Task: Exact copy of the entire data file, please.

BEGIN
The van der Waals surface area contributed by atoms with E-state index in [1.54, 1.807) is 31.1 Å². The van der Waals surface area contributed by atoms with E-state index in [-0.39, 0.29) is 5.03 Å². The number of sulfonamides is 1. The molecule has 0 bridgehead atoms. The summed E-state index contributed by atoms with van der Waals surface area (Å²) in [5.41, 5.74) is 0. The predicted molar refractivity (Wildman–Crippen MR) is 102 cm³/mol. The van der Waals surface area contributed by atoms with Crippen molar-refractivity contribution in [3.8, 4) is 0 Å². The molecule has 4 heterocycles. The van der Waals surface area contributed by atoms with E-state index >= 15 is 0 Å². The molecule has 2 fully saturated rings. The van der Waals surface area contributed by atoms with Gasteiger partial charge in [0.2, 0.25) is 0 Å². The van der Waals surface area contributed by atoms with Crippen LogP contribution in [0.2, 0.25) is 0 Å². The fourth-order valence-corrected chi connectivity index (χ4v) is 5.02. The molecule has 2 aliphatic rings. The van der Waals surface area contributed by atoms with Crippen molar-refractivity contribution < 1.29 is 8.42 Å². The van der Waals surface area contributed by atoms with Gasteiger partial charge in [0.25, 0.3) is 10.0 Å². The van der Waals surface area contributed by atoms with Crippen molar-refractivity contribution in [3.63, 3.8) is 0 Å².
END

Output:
The van der Waals surface area contributed by atoms with E-state index in [1.54, 1.807) is 31.1 Å². The van der Waals surface area contributed by atoms with E-state index in [-0.39, 0.29) is 5.03 Å². The number of sulfonamides is 1. The molecule has 0 bridgehead atoms. The summed E-state index contributed by atoms with van der Waals surface area (Å²) in [5.41, 5.74) is 0. The predicted molar refractivity (Wildman–Crippen MR) is 102 cm³/mol. The van der Waals surface area contributed by atoms with Crippen molar-refractivity contribution in [3.8, 4) is 0 Å². The molecule has 4 heterocycles. The van der Waals surface area contributed by atoms with E-state index >= 15 is 0 Å². The molecule has 2 fully saturated rings. The van der Waals surface area contributed by atoms with Gasteiger partial charge in [0.2, 0.25) is 0 Å². The van der Waals surface area contributed by atoms with Crippen LogP contribution in [0.2, 0.25) is 0 Å². The fourth-order valence-corrected chi connectivity index (χ4v) is 5.02. The molecule has 2 aliphatic rings. The van der Waals surface area contributed by atoms with Crippen molar-refractivity contribution < 1.29 is 8.42 Å². The van der Waals surface area contributed by atoms with Gasteiger partial charge in [0.25, 0.3) is 10.0 Å². The van der Waals surface area contributed by atoms with Crippen molar-refractivity contribution in [3.63, 3.8) is 0 Å².